league are in it just to have fun. â&#x20AC;&#x153;We want to win,â&#x20AC;? senior Logan Shetlar said. Shetlar plays on the Thunder, decked out in turquoise shirts. â&#x20AC;&#x153;We try to take it seriously, but sometimes it doesnâ&#x20AC;&#x2122;t work. We take it seriously until weâ&#x20AC;&#x2122;re up by a substantial amount.â&#x20AC;? Beedy claims to be a â&#x20AC;&#x153;beginner,â&#x20AC;? while the rest of her team is â&#x20AC;&#x153;not so bad.â&#x20AC;? Shetlar has been playing basketball his whole life, ever since KHFRXOGČ´UVWSOD\DWWKH<0&$ â&#x20AC;&#x153;Itâ&#x20AC;&#x2122;s been really positive,â&#x20AC;? Shetlar said. â&#x20AC;&#x153;I enjoy dribbling up and down the court, especially with some fresh kicks on.â&#x20AC;? With nothing better to do on Saturday mornings, Shetlar and his friends decided to form a team. â&#x20AC;&#x153;I think itâ&#x20AC;&#x2122;s a blast to play basketball with your buddies, and itâ&#x20AC;&#x2122;s nice to not have to worry about the time and effort that goes into playing school basketball,â&#x20AC;? Shetlar said.

resolutions

â&#x20AC;&#x153;Plus, Iâ&#x20AC;&#x2122;m not good enough to play school basketball.â&#x20AC;? 6HQLRU/DXUHO0LFKHOLVDOVR playing Parks â&#x20AC;&#x2DC;nâ&#x20AC;&#x2122; Rec basketball this year, on a team with the T-Wolves. â&#x20AC;&#x153;I played for the school previous years, but I decided it wasnâ&#x20AC;&#x2122;t really P\WKLQJČ&#x2039;0LFKHOVDLGČ&#x160;,VWLOOHQMR\ playing basketball, so I wanted to play somewhere that I could have fun, and it didnâ&#x20AC;&#x2122;t really matter.â&#x20AC;? The T-Wolves, however, other WKDQ0LFKHOLVDWHDPRIDOOER\V â&#x20AC;&#x153;Itâ&#x20AC;&#x2122;s kind of different being the only girl playing with and against guys. It can get kind of rough, so I MXVWEDFNRIIVRPHWLPHVČ&#x2039;0LFKHO said. â&#x20AC;&#x153;The guys on my team are really good about including me, and I feel like part of the team.â&#x20AC;? Like the Thunder, most of the T-Wolves have played basketball in the past, whether for school or just for fun. Č&#x160;:HGRLWJDQJVWDVW\OHČ&#x2039;0LFKHO said.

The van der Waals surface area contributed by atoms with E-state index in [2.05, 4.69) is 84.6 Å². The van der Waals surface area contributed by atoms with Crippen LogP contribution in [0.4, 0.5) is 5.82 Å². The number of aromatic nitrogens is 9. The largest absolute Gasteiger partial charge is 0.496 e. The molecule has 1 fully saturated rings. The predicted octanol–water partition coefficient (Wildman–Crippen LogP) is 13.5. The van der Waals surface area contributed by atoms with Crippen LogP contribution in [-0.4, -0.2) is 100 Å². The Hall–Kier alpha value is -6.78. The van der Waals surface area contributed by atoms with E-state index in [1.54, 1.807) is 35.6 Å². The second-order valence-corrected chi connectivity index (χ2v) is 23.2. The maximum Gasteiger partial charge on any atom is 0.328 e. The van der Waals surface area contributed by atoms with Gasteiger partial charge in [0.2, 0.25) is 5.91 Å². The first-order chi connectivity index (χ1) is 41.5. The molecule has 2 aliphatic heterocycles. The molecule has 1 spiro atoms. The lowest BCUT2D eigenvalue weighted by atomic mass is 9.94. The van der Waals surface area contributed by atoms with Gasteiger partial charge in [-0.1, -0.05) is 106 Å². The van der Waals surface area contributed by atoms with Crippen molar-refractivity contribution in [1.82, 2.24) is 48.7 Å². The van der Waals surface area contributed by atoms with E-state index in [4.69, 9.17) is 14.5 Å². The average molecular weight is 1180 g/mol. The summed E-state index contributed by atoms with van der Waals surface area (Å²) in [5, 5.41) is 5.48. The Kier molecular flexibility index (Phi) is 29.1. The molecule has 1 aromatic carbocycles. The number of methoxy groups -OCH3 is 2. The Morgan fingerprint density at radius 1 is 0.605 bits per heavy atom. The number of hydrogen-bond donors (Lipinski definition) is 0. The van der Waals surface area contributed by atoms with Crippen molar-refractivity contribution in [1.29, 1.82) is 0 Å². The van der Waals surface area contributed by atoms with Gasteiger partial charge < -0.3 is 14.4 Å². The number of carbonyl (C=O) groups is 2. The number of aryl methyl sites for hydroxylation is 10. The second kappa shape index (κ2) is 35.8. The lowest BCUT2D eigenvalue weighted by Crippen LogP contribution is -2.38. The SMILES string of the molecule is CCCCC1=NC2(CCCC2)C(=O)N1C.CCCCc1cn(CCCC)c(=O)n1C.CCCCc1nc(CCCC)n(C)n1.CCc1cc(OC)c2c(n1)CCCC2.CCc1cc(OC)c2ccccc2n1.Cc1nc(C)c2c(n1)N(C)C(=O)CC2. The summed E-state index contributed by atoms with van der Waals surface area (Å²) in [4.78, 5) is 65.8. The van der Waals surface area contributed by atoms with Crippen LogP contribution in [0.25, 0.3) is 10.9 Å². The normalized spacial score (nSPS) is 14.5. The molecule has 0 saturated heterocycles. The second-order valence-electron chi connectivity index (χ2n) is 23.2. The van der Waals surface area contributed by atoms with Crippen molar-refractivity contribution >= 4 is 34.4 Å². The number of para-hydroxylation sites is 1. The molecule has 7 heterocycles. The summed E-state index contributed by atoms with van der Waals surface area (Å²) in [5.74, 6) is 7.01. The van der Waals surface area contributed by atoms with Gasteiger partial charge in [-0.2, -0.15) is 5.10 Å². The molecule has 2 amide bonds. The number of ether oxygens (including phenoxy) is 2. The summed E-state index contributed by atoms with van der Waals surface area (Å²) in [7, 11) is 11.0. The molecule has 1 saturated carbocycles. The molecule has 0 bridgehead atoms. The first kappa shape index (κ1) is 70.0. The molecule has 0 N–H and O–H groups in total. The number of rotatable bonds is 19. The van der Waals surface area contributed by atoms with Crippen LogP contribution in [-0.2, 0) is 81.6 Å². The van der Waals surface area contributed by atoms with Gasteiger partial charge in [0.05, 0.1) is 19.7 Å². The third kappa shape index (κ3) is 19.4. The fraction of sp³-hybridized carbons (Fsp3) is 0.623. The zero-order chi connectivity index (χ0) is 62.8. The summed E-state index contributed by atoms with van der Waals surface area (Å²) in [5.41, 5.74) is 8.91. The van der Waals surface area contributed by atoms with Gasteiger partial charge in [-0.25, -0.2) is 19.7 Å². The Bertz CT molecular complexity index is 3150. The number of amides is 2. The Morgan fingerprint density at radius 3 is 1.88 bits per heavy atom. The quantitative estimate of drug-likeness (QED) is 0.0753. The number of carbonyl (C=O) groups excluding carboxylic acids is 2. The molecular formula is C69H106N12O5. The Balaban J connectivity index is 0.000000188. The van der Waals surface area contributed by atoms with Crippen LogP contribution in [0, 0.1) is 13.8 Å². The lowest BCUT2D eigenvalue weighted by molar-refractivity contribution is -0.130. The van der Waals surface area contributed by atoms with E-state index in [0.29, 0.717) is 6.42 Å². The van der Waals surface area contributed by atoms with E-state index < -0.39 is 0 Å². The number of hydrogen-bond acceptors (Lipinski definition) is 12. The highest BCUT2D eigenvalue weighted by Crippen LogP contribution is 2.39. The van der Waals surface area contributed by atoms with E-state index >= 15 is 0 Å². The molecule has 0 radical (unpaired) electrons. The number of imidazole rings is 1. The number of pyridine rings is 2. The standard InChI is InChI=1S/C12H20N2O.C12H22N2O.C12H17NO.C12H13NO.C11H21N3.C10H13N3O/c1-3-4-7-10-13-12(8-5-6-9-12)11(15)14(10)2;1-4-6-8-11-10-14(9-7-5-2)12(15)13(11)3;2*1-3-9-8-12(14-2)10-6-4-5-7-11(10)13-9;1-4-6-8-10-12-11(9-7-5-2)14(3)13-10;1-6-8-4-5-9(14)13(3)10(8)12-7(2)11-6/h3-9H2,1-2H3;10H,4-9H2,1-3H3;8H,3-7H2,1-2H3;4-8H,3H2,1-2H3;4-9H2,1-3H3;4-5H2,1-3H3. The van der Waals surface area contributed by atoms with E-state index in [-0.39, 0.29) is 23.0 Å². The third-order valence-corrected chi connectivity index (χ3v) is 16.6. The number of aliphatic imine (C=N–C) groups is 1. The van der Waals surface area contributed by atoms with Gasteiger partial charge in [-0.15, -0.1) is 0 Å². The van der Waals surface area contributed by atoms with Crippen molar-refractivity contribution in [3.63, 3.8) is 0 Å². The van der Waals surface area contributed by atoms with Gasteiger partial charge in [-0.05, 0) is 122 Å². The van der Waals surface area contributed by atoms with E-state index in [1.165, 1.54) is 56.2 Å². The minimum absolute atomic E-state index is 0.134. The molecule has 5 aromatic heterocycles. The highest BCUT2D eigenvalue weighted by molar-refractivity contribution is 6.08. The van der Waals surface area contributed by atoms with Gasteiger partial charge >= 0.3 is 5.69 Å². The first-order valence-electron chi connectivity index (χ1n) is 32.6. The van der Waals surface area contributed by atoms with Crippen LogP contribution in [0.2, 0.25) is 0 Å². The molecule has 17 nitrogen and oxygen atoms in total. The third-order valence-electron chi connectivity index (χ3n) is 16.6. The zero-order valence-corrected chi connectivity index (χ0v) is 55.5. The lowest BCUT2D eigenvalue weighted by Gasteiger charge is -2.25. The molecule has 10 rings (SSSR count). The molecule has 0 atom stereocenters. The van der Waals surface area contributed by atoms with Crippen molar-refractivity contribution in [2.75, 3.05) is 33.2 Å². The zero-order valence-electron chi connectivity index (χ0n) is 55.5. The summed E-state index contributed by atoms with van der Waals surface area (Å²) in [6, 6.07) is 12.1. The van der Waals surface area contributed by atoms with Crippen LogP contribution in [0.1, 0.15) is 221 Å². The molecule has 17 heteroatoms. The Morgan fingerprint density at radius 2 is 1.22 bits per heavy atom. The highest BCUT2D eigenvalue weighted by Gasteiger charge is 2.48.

Did you follow through with your goal? â&#x20AC;&#x153;Yes, I try to read a little every day.â&#x20AC;? Alisha Walters Sophomore